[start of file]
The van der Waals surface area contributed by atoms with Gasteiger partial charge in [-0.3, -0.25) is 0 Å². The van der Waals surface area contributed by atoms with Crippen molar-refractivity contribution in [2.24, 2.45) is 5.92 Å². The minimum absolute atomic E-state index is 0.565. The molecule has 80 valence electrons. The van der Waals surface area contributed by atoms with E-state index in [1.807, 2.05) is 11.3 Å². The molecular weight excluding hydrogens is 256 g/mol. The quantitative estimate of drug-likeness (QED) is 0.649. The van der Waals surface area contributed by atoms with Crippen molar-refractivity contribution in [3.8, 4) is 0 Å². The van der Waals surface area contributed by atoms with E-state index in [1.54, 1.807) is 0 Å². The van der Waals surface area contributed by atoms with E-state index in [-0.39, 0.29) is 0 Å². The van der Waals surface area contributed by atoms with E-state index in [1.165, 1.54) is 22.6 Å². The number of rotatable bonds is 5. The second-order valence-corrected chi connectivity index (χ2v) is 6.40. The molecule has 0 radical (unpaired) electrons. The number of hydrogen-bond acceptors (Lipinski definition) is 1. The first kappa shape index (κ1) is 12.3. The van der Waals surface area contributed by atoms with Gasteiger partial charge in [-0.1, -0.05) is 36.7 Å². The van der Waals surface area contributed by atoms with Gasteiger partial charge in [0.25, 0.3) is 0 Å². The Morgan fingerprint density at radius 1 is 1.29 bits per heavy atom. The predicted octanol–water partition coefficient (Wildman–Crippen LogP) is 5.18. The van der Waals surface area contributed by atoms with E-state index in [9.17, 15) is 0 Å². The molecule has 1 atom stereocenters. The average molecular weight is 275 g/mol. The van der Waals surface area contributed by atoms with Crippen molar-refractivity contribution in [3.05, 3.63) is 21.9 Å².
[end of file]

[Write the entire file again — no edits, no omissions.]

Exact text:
The van der Waals surface area contributed by atoms with Gasteiger partial charge in [-0.3, -0.25) is 0 Å². The van der Waals surface area contributed by atoms with Crippen molar-refractivity contribution in [2.24, 2.45) is 5.92 Å². The minimum absolute atomic E-state index is 0.565. The molecule has 80 valence electrons. The van der Waals surface area contributed by atoms with E-state index in [1.807, 2.05) is 11.3 Å². The molecular weight excluding hydrogens is 256 g/mol. The quantitative estimate of drug-likeness (QED) is 0.649. The van der Waals surface area contributed by atoms with Crippen molar-refractivity contribution in [3.8, 4) is 0 Å². The van der Waals surface area contributed by atoms with E-state index in [1.54, 1.807) is 0 Å². The van der Waals surface area contributed by atoms with E-state index in [-0.39, 0.29) is 0 Å². The van der Waals surface area contributed by atoms with E-state index in [1.165, 1.54) is 22.6 Å². The number of rotatable bonds is 5. The second-order valence-corrected chi connectivity index (χ2v) is 6.40. The molecule has 0 radical (unpaired) electrons. The number of hydrogen-bond acceptors (Lipinski definition) is 1. The first kappa shape index (κ1) is 12.3. The van der Waals surface area contributed by atoms with Gasteiger partial charge in [-0.1, -0.05) is 36.7 Å². The van der Waals surface area contributed by atoms with Gasteiger partial charge in [0.25, 0.3) is 0 Å². The Morgan fingerprint density at radius 1 is 1.29 bits per heavy atom. The predicted octanol–water partition coefficient (Wildman–Crippen LogP) is 5.18. The van der Waals surface area contributed by atoms with E-state index in [9.17, 15) is 0 Å². The molecule has 1 atom stereocenters. The average molecular weight is 275 g/mol. The van der Waals surface area contributed by atoms with Crippen molar-refractivity contribution in [3.05, 3.63) is 21.9 Å².